If an electron wave, injected at x=W, and having its time curve at this locality determined by Ji enters into the multiplication region (1 located at x=0 and occurring after elapse of one-quarter of one cycle period, then a multiplication and corresponding reverse injection of a hole wave takes place. This occurs-as seen from a coarse inspection of the non-stationary continuity equationwith approximately 1r/2 phase displacement (1 The hole wave, during the same transit time and again after elapse )f one-quarter cycle period, reaches the locality x: WO where the reverse injection of an electron wave takes place in the correct phase relation.

Hence, this effect, called multiplication feedback coupling, is advantageous when the transit time corresponds to a quarter wave period, and disadvantageous if it amounts to one-half of the wave cycle period. In detail, the theory of the multiplication factors and the field effects associated with the injection waves are to be taken into account.

The principle of this multiplication feedback coupling between electron (I and hole (1 injection waves is diagrammatically represented in FIG. 2.

In an avalanche diode whose space charge zone consists of two regions of relatively low dopant concentration, preferably the following doping profiles are feasible for transit-time operation:

The plus signs again denote the differently high dopant concentrations. When operating a diode having any one of these doping profiles, the avalanche injection occurs from the n -p+ or p -n+ junction, and an induced multiplication, commencing at a given current density, occurs in the region remote from the reversely biased pn junction, i.e. in the ior nor p-region. According to the invention, the two inner regions (p+ and i in FIG. 1) of the avalanche diode are given approximately the same length.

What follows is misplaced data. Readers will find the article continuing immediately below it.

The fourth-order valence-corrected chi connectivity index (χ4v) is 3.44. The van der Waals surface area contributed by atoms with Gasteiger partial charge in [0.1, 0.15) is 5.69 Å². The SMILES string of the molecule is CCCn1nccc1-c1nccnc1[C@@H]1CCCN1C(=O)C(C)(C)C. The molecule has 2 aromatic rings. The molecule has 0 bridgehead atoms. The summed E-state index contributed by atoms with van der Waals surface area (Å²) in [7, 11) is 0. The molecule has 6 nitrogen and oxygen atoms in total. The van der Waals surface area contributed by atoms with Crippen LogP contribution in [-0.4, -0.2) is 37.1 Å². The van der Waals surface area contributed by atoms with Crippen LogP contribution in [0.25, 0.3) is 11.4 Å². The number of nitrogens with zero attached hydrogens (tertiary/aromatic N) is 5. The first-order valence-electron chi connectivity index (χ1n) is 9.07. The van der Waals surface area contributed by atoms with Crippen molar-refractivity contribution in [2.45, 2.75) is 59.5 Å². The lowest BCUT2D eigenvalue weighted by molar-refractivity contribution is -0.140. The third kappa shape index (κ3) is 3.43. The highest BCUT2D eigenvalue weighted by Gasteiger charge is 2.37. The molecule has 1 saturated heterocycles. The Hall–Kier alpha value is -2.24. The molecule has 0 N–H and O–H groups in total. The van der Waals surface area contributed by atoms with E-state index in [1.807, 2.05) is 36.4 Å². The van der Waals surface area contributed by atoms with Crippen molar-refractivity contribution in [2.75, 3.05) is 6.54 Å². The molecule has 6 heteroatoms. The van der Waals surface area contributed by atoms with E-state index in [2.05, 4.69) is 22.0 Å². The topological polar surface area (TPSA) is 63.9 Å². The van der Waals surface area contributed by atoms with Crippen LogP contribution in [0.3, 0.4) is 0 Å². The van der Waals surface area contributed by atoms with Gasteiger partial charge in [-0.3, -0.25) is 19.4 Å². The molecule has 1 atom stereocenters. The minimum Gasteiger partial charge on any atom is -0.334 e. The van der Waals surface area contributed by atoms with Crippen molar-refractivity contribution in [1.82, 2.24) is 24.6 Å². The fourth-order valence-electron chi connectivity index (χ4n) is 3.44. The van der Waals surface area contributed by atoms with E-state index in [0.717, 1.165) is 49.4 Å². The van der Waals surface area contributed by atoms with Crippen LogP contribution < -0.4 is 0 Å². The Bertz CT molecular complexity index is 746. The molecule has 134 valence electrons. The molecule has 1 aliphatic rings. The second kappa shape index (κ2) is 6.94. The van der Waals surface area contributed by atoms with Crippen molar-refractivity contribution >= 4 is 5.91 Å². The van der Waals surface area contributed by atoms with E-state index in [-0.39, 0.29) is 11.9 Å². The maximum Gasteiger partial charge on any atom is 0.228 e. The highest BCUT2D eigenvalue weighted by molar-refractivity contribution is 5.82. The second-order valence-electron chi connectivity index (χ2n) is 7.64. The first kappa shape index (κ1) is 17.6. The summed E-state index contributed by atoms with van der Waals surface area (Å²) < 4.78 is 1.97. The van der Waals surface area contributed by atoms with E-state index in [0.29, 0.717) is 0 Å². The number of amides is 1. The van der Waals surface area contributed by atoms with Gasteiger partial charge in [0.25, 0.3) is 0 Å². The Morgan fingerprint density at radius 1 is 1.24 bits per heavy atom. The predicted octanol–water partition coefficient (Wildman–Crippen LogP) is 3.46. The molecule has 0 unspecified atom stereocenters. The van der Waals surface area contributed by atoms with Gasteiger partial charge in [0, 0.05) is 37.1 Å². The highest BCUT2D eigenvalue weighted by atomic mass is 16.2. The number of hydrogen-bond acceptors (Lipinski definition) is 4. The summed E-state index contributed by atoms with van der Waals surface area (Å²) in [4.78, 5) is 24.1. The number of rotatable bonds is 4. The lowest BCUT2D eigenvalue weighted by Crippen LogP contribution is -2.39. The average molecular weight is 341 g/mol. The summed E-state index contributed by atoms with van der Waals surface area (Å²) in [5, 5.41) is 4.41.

The field distribution exemplified in FIG. 1 occurs not only in n+ '-p+-i-p++ or inverse structures, but at high current densities also in n -i-p structures. Due to the coupling of the two carrier generating regions located at the margin of the space charge zone of an avalanche diode according to the invention, and on account of the smaller multiplication factors resulting from the high current densities in the two regions of this diode, the expectable noise components are lower than with the heretofore known modes of operation involving lower current densities and higher multiplication factors. Furthermore, the mutual effect between the two carrier generating regions results in a favorable dependence of the oscillating frequency upon the direct-current intensity, for example for such purposes as frequency modulation.

The principles underlying the present invention are more fully dealt with by B. Htifilinger in IEEE Trans. ED13, No. 1, 1966, page 151 (Special Issue on Semiconductor Bulk-Effect and Transit-Time Devices) for the quasi-stationary case, and by B. Htiffiinger in Solid State Communications, vol. 4, page 287, 1966, for transit-time operation.

Further details of the invention will be described with reference to the embodiments of avalanche diodes according to the invention illustrated in FIGS. 3 to 9 of the accompanying drawings. Corresponding items are designated by the same reference characters respectively.

The avalanche diode of FIG. 3 has the doping profile The base crystal 1 consists of a semiconductor material in which the two charge carriers (electrons and holes) have approximately the same saturation speeds. This applies particularly to Si, Ge and GaAs.